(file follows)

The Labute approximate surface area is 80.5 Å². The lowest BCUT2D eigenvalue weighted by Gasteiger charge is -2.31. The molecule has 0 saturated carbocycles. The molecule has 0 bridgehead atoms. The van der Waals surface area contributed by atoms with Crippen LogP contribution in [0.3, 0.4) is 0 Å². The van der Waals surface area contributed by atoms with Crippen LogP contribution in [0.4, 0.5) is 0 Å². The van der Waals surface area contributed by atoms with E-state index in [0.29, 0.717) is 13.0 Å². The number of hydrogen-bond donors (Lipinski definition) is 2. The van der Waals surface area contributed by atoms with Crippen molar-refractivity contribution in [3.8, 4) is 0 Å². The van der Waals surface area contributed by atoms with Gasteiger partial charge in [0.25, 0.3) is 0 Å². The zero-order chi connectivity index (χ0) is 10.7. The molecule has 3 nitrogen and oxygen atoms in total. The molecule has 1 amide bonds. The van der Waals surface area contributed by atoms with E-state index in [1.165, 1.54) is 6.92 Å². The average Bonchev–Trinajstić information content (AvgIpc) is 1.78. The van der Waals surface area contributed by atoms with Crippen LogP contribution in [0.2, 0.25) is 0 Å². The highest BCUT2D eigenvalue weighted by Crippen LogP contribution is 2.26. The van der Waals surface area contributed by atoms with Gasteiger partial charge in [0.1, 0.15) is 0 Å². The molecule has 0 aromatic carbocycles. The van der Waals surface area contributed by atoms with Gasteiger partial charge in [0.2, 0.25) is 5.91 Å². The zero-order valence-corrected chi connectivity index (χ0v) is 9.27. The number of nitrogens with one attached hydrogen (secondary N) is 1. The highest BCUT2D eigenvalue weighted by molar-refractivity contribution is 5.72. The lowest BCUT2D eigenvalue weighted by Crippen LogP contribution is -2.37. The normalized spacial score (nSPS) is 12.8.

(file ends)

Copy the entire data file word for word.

The Labute approximate surface area is 80.5 Å². The lowest BCUT2D eigenvalue weighted by Gasteiger charge is -2.31. The molecule has 0 saturated carbocycles. The molecule has 0 bridgehead atoms. The van der Waals surface area contributed by atoms with Crippen LogP contribution in [0.3, 0.4) is 0 Å². The van der Waals surface area contributed by atoms with Crippen LogP contribution in [0.4, 0.5) is 0 Å². The van der Waals surface area contributed by atoms with E-state index in [0.29, 0.717) is 13.0 Å². The number of hydrogen-bond donors (Lipinski definition) is 2. The van der Waals surface area contributed by atoms with Crippen molar-refractivity contribution in [3.8, 4) is 0 Å². The van der Waals surface area contributed by atoms with Gasteiger partial charge in [0.25, 0.3) is 0 Å². The zero-order chi connectivity index (χ0) is 10.7. The molecule has 3 nitrogen and oxygen atoms in total. The molecule has 1 amide bonds. The van der Waals surface area contributed by atoms with E-state index in [1.165, 1.54) is 6.92 Å². The average Bonchev–Trinajstić information content (AvgIpc) is 1.78. The van der Waals surface area contributed by atoms with Crippen LogP contribution in [0.2, 0.25) is 0 Å². The highest BCUT2D eigenvalue weighted by Crippen LogP contribution is 2.26. The van der Waals surface area contributed by atoms with Gasteiger partial charge in [0.1, 0.15) is 0 Å². The molecule has 0 aromatic carbocycles. The van der Waals surface area contributed by atoms with Gasteiger partial charge in [0.2, 0.25) is 5.91 Å². The zero-order valence-corrected chi connectivity index (χ0v) is 9.27. The number of nitrogens with one attached hydrogen (secondary N) is 1. The highest BCUT2D eigenvalue weighted by molar-refractivity contribution is 5.72. The lowest BCUT2D eigenvalue weighted by Crippen LogP contribution is -2.37. The normalized spacial score (nSPS) is 12.8.